Published The Independent, St. John’s, Newfoundland
Friday, 16 December 2006
The three-piece band was outfitted with an accordion, a fiddle and a guitar. The beer was flowing under banners of the provincial flag. The people were loud and boisterous. Somewhere at the end of the bar a couple of people were staring unblinkingly at whirling slot machines and chatting about what Danny was up to. Just as the band struck up the refrain from “The Black Velvet Band”, my fellow Newfoundlander Ted leaned over to me and asked:
“How can you listen to that and live here? Can’t you feel it? Don’t you want to be home?”
Outside the temperature had fallen below -30 Celsius and was threatening to plummet well below anything resembling habitable. We weren’t anywhere close to Newfoundland. We were far from the sea, far from the fog horns and far from both Gulf Stream and Labrador Current. We were in Edmonton, Alberta, the new Mecca for Newfoundlanders and Maritimers in general. The house that Ralph built is bulging at the seams with jobs and job seekers. But this story isn’t about yet another migration of Newfoundlanders. It’s about the reverse migration of Canadiana into the heart of Newfoundland.
On the outskirts of every major city in Canada now stand enclaves of big box stores and warehouse retail outlets. You cannot ever get lost in these complexes as they are pretty much the same no matter where you go. A home renovation store gives way to a big electronics outlet ending at a huge supermarket of food. Along with these box-store nations we have a growing common suburbia with houses that could be plucked from Edmonton into St. John’s and you wouldn’t be able to tell the difference. You begin to wonder if all the architects in Canada go to the same school.
How different St. John’s is from fifteen years ago when I first came. With each passing year as I visit from Oiltown I notice the homogenization of North America’s oldest city. There’s already little separating Edmonton, Calgary, Saskatoon and a host of other cities in mid-west English-speaking North America both in culture and in how we live. Watch out this movement is spreading fast and engulfing everything in its path.
There’s nothing inherently wrong with the box stores or the houses. They are popular because it’s obviously what consumers want. My worry is that hidden in this influx of box-store, suburbian culture will be the dilution of the Newfoundland culture which made me adopt the island as home. Will what I remember of Newfoundland become what I find in this Edmonton-Newfoundland pub? No more than a host of songs, tacky fishing tackle on the walls, a few flags to remind us of our independent past? Will the accent be all that is left identifying Newfoundlanders from the rest of the mainland once we have all embraced this all-encompassing culture in a few more decades?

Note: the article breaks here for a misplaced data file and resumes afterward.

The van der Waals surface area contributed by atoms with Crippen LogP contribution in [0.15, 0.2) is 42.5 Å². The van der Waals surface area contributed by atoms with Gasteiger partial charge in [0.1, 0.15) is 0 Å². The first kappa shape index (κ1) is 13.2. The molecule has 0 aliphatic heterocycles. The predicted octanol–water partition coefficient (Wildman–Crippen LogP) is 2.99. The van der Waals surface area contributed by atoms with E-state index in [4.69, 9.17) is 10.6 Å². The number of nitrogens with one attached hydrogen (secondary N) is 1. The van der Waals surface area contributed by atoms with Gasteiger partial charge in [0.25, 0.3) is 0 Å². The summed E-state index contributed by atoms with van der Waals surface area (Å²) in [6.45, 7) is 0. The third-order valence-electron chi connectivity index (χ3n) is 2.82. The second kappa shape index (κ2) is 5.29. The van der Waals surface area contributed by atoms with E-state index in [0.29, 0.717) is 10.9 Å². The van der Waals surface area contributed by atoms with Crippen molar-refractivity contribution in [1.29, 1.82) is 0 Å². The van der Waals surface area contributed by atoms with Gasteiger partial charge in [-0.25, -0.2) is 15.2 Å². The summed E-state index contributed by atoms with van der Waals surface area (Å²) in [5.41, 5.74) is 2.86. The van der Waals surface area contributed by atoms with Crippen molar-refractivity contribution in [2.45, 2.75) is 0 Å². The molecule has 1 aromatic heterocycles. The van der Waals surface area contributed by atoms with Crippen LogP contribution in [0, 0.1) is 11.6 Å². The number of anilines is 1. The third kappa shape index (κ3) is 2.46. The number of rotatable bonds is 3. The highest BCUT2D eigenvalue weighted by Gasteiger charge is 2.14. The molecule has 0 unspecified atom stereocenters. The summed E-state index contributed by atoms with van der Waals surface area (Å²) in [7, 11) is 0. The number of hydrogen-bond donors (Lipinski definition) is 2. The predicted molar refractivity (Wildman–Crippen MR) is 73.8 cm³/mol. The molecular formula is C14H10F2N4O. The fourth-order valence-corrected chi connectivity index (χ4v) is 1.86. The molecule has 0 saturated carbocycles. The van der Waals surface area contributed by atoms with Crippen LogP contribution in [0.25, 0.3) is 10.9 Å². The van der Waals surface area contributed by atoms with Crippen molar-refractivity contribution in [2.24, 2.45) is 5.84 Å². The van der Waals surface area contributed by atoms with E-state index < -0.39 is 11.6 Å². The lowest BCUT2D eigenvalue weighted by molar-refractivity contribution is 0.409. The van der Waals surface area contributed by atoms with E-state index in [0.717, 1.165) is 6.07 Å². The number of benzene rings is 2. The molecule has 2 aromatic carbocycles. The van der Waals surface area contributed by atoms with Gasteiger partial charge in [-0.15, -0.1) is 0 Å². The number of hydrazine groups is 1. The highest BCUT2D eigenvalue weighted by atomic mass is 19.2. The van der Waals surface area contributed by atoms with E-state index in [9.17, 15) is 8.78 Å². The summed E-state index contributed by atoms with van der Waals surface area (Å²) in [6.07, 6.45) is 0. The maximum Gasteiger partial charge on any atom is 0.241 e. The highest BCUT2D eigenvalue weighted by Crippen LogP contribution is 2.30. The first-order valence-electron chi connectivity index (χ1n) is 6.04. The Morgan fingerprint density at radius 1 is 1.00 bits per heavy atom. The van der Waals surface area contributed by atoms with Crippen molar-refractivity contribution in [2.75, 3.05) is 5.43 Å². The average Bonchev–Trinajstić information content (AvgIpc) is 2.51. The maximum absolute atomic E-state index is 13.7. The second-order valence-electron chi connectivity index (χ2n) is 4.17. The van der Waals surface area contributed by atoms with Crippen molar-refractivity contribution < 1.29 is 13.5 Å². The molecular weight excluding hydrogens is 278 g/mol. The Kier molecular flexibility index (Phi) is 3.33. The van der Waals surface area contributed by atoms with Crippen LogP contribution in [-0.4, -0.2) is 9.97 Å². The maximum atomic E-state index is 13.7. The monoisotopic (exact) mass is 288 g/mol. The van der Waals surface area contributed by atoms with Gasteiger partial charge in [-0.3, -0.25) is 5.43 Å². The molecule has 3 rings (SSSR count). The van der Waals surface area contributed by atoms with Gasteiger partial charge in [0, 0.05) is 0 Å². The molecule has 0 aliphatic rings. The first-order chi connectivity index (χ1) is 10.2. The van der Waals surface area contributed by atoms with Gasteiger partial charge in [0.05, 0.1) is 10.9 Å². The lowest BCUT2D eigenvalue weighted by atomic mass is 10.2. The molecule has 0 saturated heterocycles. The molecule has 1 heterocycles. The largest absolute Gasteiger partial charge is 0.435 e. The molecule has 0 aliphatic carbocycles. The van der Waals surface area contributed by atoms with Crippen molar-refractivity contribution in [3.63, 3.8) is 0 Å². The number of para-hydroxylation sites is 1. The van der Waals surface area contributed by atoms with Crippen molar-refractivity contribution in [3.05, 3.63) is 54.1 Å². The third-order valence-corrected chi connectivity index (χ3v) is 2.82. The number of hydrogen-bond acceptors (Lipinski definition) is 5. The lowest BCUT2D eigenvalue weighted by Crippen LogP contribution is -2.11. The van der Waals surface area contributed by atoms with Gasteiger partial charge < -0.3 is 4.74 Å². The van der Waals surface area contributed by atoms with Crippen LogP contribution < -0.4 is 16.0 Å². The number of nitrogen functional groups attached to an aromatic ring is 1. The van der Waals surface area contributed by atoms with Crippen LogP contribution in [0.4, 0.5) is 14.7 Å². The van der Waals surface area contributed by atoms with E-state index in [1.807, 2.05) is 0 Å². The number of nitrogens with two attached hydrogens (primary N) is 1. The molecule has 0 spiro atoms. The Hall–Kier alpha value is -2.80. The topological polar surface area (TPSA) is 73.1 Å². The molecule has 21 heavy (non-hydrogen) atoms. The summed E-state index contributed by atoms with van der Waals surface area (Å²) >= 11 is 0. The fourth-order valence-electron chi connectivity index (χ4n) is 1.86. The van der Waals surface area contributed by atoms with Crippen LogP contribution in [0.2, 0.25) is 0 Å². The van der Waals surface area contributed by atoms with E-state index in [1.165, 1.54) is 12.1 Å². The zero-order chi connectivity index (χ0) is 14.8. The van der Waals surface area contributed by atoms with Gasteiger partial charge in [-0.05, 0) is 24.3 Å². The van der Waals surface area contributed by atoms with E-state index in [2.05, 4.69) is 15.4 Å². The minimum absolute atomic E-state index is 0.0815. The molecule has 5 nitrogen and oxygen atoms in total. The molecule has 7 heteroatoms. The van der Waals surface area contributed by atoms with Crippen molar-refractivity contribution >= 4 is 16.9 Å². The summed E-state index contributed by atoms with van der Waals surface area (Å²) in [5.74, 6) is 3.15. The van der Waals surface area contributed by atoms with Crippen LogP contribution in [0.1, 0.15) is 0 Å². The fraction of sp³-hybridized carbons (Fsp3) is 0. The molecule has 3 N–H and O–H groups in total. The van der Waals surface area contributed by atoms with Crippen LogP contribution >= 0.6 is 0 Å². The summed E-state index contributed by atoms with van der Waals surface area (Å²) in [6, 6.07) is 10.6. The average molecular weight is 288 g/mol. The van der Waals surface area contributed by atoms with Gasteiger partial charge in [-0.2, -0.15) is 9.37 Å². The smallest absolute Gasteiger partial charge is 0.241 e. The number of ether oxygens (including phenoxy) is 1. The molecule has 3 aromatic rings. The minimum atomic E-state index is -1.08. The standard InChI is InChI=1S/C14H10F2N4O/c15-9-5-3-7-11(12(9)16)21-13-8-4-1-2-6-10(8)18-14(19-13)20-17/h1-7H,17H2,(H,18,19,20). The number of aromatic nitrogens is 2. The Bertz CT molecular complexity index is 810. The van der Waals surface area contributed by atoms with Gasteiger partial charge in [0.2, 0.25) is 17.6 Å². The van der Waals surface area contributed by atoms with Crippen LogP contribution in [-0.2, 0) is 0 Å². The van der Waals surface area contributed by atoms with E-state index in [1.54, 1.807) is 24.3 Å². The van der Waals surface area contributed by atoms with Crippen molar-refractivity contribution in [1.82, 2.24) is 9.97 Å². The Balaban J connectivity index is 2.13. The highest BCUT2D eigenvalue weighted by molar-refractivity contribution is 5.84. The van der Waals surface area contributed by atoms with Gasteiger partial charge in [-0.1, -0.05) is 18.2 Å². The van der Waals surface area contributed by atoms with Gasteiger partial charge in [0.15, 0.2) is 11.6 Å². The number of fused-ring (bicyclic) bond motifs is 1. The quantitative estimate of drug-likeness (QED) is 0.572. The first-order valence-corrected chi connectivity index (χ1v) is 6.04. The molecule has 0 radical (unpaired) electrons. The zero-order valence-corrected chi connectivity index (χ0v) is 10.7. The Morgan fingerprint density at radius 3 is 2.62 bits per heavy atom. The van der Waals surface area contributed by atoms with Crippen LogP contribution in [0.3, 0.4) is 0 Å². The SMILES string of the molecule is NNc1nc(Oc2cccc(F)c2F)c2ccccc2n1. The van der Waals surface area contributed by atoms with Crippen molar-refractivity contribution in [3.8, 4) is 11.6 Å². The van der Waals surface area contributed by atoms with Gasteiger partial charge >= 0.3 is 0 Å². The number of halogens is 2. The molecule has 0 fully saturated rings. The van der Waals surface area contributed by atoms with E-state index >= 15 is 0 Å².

It’s not the songs I seek to protect but the feelings and memories they wake inside. For me Newfoundland isn’t about accents or songs. It’s about friendliness and collective caring for their fellows; practicing inclusion and avoiding exclusion, no matter how brain dead the new comer is. It’s about trying new things to make the existence on a bare rock more colourful and exciting. It’s about understanding the forces of the sea and wind as they shape the lives of both islanders and island. It’s about fighting overwhelming odds and succeeding where others expect you to fail.
At the same time no culture should stagnate into a common derivative of its constituent memories. Yet I worry that the very things that make me yearn for Newfoundland no matter how far I travel will soon become a thing of the past and that I will notice little difference between the people of Edmonton or St. John’s, and not for the better. There are few people in the world who are as friendly as Newfoundlanders and I miss that here every day.
Instead, perhaps it’s time that we turned the tables. As much as box-store culture spreads its tendrils into Newfoundland, we Newfoundlanders should make a concentrated effort to influence Canada into partaking in our culture. We already have a huge population of Newfoundlanders abroad and they are ideal ambassadors to shape the future of our country. What a difference the big cities would be if they would share the community aspects of outport Newfoundland. How would the major centres be if people said “Hi” and “What are ya at?” to random strangers and were more inclusive? How about going to any pub in downtown Toronto and being greeted as if you were home by any number of strangers? Our greatest export isn’t an accent or a song, it’s who we are.
Yes, Ted, when I listened to that band, I wanted to be home, but maybe this pub in Edmonton isn’t a bad place to start changing where we live.